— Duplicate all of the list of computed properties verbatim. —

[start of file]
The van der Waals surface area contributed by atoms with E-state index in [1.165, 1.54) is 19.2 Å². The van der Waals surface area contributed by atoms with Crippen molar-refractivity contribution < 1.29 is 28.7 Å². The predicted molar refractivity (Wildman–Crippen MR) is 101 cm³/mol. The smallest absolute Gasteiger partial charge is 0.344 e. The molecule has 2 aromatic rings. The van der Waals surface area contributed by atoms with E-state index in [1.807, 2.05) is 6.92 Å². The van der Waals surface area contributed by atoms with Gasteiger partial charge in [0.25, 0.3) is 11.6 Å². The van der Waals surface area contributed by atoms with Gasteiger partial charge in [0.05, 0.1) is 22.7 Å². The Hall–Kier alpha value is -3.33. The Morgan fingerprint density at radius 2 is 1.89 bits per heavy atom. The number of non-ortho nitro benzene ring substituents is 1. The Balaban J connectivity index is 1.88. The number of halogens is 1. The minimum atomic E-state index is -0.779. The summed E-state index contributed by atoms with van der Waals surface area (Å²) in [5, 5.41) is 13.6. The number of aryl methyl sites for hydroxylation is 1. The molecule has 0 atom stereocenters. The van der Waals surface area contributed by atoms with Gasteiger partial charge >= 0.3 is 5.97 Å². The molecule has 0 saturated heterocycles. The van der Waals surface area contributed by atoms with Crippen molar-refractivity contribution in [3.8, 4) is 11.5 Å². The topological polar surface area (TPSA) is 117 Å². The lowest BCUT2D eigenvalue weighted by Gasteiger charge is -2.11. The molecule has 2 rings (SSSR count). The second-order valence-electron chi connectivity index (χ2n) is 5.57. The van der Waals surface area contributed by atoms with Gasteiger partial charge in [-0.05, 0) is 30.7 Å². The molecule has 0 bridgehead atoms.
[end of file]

The van der Waals surface area contributed by atoms with E-state index in [1.165, 1.54) is 19.2 Å². The van der Waals surface area contributed by atoms with Crippen molar-refractivity contribution < 1.29 is 28.7 Å². The predicted molar refractivity (Wildman–Crippen MR) is 101 cm³/mol. The smallest absolute Gasteiger partial charge is 0.344 e. The molecule has 2 aromatic rings. The van der Waals surface area contributed by atoms with E-state index in [1.807, 2.05) is 6.92 Å². The van der Waals surface area contributed by atoms with Gasteiger partial charge in [0.25, 0.3) is 11.6 Å². The van der Waals surface area contributed by atoms with Gasteiger partial charge in [0.05, 0.1) is 22.7 Å². The Hall–Kier alpha value is -3.33. The Morgan fingerprint density at radius 2 is 1.89 bits per heavy atom. The number of non-ortho nitro benzene ring substituents is 1. The Balaban J connectivity index is 1.88. The number of halogens is 1. The minimum atomic E-state index is -0.779. The summed E-state index contributed by atoms with van der Waals surface area (Å²) in [5, 5.41) is 13.6. The number of aryl methyl sites for hydroxylation is 1. The molecule has 0 atom stereocenters. The van der Waals surface area contributed by atoms with Gasteiger partial charge >= 0.3 is 5.97 Å². The molecule has 0 saturated heterocycles. The van der Waals surface area contributed by atoms with Crippen molar-refractivity contribution in [3.8, 4) is 11.5 Å². The topological polar surface area (TPSA) is 117 Å². The lowest BCUT2D eigenvalue weighted by Gasteiger charge is -2.11. The molecule has 2 rings (SSSR count). The second-order valence-electron chi connectivity index (χ2n) is 5.57. The van der Waals surface area contributed by atoms with Gasteiger partial charge in [-0.05, 0) is 30.7 Å². The molecule has 0 bridgehead atoms.